Damn with faint praise

Damn with faint praise is an English idiom for words that effectively condemn by seeming to offer praise which is too moderate or marginal to be considered praise at all.[1] In other words, this phrase identifies the act of expressing a compliment so feeble that it amounts to no compliment at all, or even implies a kind of condemnation.[2]

Contents

Origins

The concept can be found in the work of the Helenistic sophist and philosopher, Favorinus (c. 110 AD), who observed that faint and half-hearted praise was more harmful than loud and persistent abuse.[3]

The explicit phrasing of the modern English idiomic expression was first published by Alexander Pope in his 1734 poem, "Epistle to Dr Arbuthnot" in Prologue to the Satires.[4]

Damn with faint praise, assent with civil leer,
And without sneering, teach the rest to sneer;
Willing to wound, and yet afraid to strike,
Just hint a fault, and hesitate dislike.
-- "Epistle to Dr Arbuthnot" by Alexander Pope (1688–1744)[5]

The intended meaning of the idiom is closely mirrored in a 17th century poem by Phineas Fletcher (1582-1650):

When needs he must, yet faintly then he praises,
Somewhat the deed, much more the means he raises:
So marreth what he makes, and praising most, dispraises.
-- "The Purple Island" by Phineas Fletcher (1582–1650).[6]

Usage

The idiomatic label or description for criticizing someone or something indirectly by giving a slighting compliment is understood as an essential element of cultural literacy.[7] Faint praise is a kind of disparagement.[8]

The expanded use of expression has come to encompass a variety of contexts, e.g.,

  • In an interview, Encyclopedia Britannica president Jorge Cauz was critical of Wikipedia:
"Damning his competitor with faint praise, he said a big problem was that many users considered Wikipedia to be 'fine' or 'good enough'."[9]

See also

Notes

  1. ^ Ichikawa, Sanki. (1964). The Kenkyusha Dictionary of Current English Idioms, pp. 153-154.
  2. ^ Ammer, Christine. (2001). The American Heritage Dictionary of Idioms, p. 153.
  3. ^ Walsh, William Shepard. (1908). The International Encyclopedia of Prose and Poetical Quotations from the Literature of the World, p. 586, citing Aulus Gellius, Noctes Atticae. xi, 3, 1.
  4. ^ Walsh, William Shepard. (1909). Handy-book of Literary Curiosities, p. 211.
  5. ^ Pope, Alexander. (1901) The Rape of the Lock: An Essay on Man and Epistle to Dr. Arbuthnot, p. 97; n.b., see line 201 in "Epistle to Dr Arbuthnot."
  6. ^ Walsh, pp. 211-212; n.b., see Canto vii in "The Purple Island."
  7. ^ Hirsch, Eric Donald et al. (2002). The New Dictionary of Cultural Literacy, p. 65.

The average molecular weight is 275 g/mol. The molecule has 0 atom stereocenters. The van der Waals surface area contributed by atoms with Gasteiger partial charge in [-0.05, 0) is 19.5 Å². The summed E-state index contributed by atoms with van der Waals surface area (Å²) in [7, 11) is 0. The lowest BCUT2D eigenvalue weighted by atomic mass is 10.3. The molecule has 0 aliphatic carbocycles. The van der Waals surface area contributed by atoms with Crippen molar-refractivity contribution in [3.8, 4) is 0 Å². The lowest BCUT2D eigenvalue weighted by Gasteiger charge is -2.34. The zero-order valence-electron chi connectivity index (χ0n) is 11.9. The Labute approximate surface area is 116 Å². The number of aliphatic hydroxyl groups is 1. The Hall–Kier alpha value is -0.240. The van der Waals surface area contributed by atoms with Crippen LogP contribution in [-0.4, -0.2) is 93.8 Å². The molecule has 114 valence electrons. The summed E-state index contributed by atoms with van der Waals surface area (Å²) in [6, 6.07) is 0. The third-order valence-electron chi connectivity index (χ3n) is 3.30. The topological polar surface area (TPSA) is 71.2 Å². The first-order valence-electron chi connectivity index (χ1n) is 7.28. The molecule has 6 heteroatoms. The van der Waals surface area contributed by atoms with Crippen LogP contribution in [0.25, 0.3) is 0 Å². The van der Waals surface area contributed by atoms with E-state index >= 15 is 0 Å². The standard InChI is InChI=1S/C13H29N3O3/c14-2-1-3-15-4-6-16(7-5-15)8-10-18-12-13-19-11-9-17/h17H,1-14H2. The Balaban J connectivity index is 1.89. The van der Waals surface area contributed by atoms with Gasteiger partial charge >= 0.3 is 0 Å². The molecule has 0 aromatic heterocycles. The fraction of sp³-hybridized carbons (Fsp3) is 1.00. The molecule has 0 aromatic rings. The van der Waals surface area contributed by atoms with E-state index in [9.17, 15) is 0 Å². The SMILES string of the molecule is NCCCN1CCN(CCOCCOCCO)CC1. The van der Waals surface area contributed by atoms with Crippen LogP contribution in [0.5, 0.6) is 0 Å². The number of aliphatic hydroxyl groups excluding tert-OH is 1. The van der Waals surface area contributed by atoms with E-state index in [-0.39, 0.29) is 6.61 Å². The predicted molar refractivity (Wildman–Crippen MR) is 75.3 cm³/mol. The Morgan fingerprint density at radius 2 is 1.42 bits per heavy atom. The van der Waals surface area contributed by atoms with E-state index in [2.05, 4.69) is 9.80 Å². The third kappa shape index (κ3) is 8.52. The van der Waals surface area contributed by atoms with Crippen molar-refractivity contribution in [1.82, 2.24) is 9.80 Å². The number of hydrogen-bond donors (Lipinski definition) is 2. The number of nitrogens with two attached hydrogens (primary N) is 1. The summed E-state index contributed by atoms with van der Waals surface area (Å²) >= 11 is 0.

8. ^ Browne, William Hardcastle. (1900). Odd Derivations of Words, Phrases, Slang, Synonyms and Proverbs, p. 265.
  9. ^ Hutcheon, Stephen. "Watch out Wikipedia, here comes Britannica 2.0," Sydney Morning Herald (New South Wales). January 22, 2009.

References

External links


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Look at other dictionaries:

  • damn with faint praise — To condemn in effect by expressing too cool approval • • • Main Entry: ↑damn * * * damn with faint praise phrase to praise someone or something with such a lack of enthusiasm that it is obvious you do not think they are at all good Critics have… …   Useful english dictionary

  • damn with faint praise — ► damn with faint praise praise so unenthusiastically as to suggest condemnation. Main Entry: ↑damn …   English terms dictionary

  • damn with faint praise — verb To provide praise that is so minimal or inconsequential as to actually amount to criticism. Damn with faint praise, assent with civil leer,/And without sneering teach the rest to sneer …   Wiktionary

  • damn with faint praise — damn (someone/something) with faint praise to show only slight approval for someone or something. By qualifying his support, you could argue he was damning these leaders with faint praise. Maybe I m damning them with faint praise, but the Yankees …   New idioms dictionary

  • damn with faint praise — to praise someone or something with such a lack of enthusiasm that it is obvious you do not think they are at all good Critics have damned the film with faint praise …   English dictionary

  • damn with faint praise — praise so unenthusiastically as to imply condemnation. → damn …   English new terms dictionary

  • damn with faint praise — idi to praise so moderately as, in effect, to condemn …   From formal English to slang

  • damn with faint praise — (Roget s IV) v. Syn. condemn, find fault with, reject; see rebuff 1 …   English dictionary for students

  • damn someone with faint praise — damn (someone/something) with faint praise to show only slight approval for someone or something. By qualifying his support, you could argue he was damning these leaders with faint praise. Maybe I m damning them with faint praise, but the Yankees …   New idioms dictionary

  • damn something with faint praise — damn (someone/something) with faint praise to show only slight approval for someone or something. By qualifying his support, you could argue he was damning these leaders with faint praise. Maybe I m damning them with faint praise, but the Yankees …   New idioms dictionary

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